Rising fraud threatens POS business


The high patronage of electronic transfer and Point of Sales (Pos) services by Nigerians during the current lockdown over the COVID-19 pandemic has led to their incessant failure, thus worsening their psychological trauma, BusinessHallmark findings can reveal.

It would be recalled that all the commercial banks in the country have suspended physical banking operations following the lockdown of the country to forestall the spread of Covid19, forcing desperate Nigerians needing one form of financial service or the other to resort to online banking.

Owing to the lockdown, collecting or transferring funds inside banks have stopped, while physical payment of bills and services like power and cable TV is impossible as the doors of most companies are shut.

The situation is worsened by the decision of the Central Bank of Nigeria (CBN) to suspend cheque clearing, leaving all Nigerians, both rich and the poor with no other option than to embrace online banking. Nigerians who were before accustomed to cash transactions are now forced to turn towards digital banking.

The development, BH checks revealed, has resulted in heavy traffic, as well as high level failed or incomplete transactions.

According to a report by the Nigerian Inter-Bank Settlement System (NIBSS), the volume of transaction performed using mobile (Inter-scheme Transactions) increased from 8.2 million in February to 8.8 million in March. The total amount of transactions performed using electronic payment like Point of Sale (POS), internet banking, USSD and web payment using cards also increased significantly.

The total value of transactions performed using mobile increased by 14.5% in March. The value rose from N148.3 billion in February to N169.8 billion in March.   Similarly, the value of transactions performed using PoS also increased from about N42.8 billion to record a total of about N368.8 billion in March.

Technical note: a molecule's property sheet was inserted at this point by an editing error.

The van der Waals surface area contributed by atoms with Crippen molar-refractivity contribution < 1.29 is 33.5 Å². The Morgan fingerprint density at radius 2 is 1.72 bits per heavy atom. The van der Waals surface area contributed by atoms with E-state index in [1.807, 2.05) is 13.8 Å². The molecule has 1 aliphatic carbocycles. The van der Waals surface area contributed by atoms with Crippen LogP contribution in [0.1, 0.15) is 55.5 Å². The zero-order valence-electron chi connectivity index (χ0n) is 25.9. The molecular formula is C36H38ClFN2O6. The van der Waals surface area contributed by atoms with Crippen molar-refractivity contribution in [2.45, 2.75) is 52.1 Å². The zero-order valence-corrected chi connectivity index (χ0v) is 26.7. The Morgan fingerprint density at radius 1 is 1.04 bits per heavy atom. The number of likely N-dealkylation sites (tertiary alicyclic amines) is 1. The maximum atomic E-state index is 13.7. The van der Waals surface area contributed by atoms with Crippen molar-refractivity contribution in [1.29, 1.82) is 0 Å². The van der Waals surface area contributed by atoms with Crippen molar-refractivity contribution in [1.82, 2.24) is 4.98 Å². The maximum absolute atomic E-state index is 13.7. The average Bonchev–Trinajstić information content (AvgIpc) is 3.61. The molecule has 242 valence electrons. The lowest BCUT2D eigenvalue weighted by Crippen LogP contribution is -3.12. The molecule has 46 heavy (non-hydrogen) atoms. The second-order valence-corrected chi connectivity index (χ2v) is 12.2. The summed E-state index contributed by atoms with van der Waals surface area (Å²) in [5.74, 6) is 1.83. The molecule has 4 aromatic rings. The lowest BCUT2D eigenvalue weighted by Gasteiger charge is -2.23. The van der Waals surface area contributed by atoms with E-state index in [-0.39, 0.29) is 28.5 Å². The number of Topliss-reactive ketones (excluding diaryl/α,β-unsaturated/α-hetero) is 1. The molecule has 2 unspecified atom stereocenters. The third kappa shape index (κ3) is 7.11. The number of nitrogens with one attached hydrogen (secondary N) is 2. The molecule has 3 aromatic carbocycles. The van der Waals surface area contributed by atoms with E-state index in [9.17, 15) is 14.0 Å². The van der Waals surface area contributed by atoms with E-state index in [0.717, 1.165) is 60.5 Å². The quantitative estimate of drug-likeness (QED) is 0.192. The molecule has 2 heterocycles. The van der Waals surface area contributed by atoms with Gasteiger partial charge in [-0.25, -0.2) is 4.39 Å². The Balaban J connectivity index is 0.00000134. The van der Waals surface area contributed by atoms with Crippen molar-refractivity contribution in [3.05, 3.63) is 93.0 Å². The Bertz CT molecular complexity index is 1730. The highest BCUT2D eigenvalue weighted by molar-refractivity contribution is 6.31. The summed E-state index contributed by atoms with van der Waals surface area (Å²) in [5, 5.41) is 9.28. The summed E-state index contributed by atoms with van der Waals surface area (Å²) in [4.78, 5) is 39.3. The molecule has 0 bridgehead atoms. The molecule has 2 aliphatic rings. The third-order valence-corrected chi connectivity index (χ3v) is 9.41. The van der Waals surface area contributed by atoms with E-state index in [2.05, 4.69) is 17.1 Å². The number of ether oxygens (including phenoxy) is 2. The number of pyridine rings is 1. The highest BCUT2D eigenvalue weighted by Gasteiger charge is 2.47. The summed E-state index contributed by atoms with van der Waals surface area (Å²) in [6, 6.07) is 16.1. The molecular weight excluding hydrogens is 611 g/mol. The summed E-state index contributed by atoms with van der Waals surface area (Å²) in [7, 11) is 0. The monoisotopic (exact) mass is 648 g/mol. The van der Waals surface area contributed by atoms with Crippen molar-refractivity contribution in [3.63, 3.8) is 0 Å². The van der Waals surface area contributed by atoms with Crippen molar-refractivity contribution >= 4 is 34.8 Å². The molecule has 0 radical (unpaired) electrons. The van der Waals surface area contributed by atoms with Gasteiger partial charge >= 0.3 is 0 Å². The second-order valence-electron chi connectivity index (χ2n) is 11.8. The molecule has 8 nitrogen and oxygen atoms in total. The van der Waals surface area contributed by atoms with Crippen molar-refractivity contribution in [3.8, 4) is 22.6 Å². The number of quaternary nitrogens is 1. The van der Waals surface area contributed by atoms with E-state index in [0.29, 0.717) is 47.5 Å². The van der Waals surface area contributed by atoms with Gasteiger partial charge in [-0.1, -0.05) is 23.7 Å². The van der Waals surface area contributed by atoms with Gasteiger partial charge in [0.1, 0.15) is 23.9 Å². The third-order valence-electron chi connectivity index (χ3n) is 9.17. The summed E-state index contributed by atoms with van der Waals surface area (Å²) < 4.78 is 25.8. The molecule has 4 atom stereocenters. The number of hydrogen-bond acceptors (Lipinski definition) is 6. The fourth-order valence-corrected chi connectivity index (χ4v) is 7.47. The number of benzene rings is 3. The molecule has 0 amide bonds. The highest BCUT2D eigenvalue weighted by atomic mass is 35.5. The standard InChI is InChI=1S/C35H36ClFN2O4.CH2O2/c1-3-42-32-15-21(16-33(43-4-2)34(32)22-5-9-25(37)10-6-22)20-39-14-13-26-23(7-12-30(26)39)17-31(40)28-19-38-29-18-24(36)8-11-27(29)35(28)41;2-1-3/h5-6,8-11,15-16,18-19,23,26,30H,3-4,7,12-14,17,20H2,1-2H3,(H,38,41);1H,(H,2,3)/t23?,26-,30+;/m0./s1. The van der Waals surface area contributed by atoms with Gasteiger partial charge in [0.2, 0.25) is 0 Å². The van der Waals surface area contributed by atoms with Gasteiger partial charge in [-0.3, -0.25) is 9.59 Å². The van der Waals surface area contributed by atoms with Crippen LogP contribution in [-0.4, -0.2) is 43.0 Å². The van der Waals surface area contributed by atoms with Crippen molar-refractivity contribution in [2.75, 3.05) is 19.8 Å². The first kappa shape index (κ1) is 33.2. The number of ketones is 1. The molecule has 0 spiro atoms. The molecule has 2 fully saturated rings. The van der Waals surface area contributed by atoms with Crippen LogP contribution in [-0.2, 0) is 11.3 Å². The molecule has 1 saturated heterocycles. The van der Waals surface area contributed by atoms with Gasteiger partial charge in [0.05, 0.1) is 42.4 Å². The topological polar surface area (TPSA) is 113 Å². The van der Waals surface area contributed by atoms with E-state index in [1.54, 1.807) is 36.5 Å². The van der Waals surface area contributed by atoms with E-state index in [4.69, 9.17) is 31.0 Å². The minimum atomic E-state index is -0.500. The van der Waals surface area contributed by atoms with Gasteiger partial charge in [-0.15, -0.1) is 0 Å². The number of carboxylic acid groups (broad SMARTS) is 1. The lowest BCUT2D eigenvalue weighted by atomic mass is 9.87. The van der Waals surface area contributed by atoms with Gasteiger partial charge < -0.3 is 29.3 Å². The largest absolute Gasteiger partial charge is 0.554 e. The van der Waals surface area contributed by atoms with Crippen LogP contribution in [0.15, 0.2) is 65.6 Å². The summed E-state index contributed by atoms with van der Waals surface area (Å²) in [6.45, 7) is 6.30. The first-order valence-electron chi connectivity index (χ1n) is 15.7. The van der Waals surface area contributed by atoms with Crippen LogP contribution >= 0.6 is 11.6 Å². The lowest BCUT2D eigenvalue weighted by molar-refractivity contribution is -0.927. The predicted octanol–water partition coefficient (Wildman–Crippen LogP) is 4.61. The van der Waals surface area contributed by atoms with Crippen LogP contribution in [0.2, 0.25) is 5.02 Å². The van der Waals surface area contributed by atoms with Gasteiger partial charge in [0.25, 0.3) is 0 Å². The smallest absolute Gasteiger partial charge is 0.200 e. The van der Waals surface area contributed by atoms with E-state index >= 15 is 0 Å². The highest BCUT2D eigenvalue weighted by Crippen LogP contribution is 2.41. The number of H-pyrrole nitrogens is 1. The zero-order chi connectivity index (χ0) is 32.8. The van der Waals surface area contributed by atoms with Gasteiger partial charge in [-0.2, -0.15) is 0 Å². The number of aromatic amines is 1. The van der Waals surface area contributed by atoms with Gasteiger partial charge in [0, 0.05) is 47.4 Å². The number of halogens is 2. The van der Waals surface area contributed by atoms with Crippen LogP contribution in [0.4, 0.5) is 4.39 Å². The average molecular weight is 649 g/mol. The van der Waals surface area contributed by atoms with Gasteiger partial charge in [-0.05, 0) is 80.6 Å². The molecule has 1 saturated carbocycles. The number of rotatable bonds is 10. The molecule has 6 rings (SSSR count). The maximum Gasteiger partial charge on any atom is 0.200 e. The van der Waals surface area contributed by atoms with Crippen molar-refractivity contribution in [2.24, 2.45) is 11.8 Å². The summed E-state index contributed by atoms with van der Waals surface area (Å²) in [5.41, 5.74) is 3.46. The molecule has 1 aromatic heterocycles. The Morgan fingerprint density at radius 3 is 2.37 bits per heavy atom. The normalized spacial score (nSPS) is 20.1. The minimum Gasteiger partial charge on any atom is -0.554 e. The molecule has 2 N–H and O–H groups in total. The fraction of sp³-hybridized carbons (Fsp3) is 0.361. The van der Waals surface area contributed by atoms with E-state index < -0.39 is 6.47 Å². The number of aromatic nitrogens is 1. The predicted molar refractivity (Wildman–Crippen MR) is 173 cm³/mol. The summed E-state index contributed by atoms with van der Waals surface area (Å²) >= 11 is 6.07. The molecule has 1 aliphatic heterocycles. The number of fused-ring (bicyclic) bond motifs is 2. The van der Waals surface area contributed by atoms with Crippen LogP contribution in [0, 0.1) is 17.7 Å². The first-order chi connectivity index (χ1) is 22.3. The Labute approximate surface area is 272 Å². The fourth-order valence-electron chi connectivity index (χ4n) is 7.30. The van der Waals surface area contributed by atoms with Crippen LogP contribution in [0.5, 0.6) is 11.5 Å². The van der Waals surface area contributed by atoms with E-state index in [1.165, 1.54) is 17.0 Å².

The number of transactions performed using NIBSS instant payment (NIP) was over 135 million in March. This is a 12.5% increase from the 120 million transactions recorded in the previous month.

NIP is an account number based online real-time interbank payment solution. This means that more than 135 million bank to bank transfers were completed in March.

The value of transactions performed using NIP also increased significantly. The value rose by about N1 trillion, jumping from N9.9 trillion in February to about N10.9 trillion in March. This indicates a reduction in the volume of cash to bank transfer.

NIBSS numbers show an all-round increase in the use of different digital banking solutions in the last month. The increase appears to have been caused majorly by the fact that millions of Nigerians who are stuck indoors are forced to leverage technology.

Also, a data by NIBSS on its website on Friday said as at 1.21 pm on April 24, 2020, out of the total volume of 9,822 PoS transactions initiated, 1, 161 failed. While the failure rate is 11.82%, average processing time took 2.25 seconds. In other words, for every 100 PoS transactions made 12 failed.

On the hand, the failure rate in the electronic transfer is far worse. As at 1.21 pm on Friday, April 24, out of the 669,751 transfers made, 90,701, representing 13.73 per cent failed. In other words, in every 100 transfers made, 14 failed.